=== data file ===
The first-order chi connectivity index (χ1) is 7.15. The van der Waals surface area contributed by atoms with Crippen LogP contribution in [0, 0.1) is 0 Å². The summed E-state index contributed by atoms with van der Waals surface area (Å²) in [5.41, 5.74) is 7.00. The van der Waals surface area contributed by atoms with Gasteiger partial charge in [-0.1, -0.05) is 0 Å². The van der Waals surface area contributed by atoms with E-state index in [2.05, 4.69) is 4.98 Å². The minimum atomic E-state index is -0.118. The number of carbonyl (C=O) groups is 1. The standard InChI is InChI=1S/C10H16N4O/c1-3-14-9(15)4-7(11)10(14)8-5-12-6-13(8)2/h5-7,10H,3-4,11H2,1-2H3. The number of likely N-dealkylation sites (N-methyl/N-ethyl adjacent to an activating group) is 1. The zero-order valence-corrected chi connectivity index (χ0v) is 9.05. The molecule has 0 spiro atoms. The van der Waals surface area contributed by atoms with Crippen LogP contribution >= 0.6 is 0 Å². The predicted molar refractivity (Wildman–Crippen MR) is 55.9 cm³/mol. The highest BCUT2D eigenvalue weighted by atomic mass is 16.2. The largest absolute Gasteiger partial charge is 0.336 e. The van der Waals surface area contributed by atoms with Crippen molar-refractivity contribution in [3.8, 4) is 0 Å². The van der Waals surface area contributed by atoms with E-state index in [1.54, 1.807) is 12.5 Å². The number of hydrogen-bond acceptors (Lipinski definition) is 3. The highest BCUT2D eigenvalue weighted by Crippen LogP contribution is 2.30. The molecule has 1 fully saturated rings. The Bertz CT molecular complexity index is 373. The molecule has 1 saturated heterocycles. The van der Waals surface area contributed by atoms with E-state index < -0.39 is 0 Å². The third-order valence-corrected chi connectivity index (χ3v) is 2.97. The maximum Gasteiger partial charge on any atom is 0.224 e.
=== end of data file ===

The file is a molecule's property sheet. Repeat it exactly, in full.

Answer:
The first-order chi connectivity index (χ1) is 7.15. The van der Waals surface area contributed by atoms with Crippen LogP contribution in [0, 0.1) is 0 Å². The summed E-state index contributed by atoms with van der Waals surface area (Å²) in [5.41, 5.74) is 7.00. The van der Waals surface area contributed by atoms with Gasteiger partial charge in [-0.1, -0.05) is 0 Å². The van der Waals surface area contributed by atoms with E-state index in [2.05, 4.69) is 4.98 Å². The minimum atomic E-state index is -0.118. The number of carbonyl (C=O) groups is 1. The standard InChI is InChI=1S/C10H16N4O/c1-3-14-9(15)4-7(11)10(14)8-5-12-6-13(8)2/h5-7,10H,3-4,11H2,1-2H3. The number of likely N-dealkylation sites (N-methyl/N-ethyl adjacent to an activating group) is 1. The zero-order valence-corrected chi connectivity index (χ0v) is 9.05. The molecule has 0 spiro atoms. The van der Waals surface area contributed by atoms with Crippen LogP contribution >= 0.6 is 0 Å². The predicted molar refractivity (Wildman–Crippen MR) is 55.9 cm³/mol. The highest BCUT2D eigenvalue weighted by atomic mass is 16.2. The largest absolute Gasteiger partial charge is 0.336 e. The van der Waals surface area contributed by atoms with Crippen molar-refractivity contribution in [3.8, 4) is 0 Å². The van der Waals surface area contributed by atoms with E-state index in [1.54, 1.807) is 12.5 Å². The number of hydrogen-bond acceptors (Lipinski definition) is 3. The highest BCUT2D eigenvalue weighted by Crippen LogP contribution is 2.30. The molecule has 1 fully saturated rings. The Bertz CT molecular complexity index is 373. The molecule has 1 saturated heterocycles. The van der Waals surface area contributed by atoms with E-state index < -0.39 is 0 Å². The third-order valence-corrected chi connectivity index (χ3v) is 2.97. The maximum Gasteiger partial charge on any atom is 0.224 e.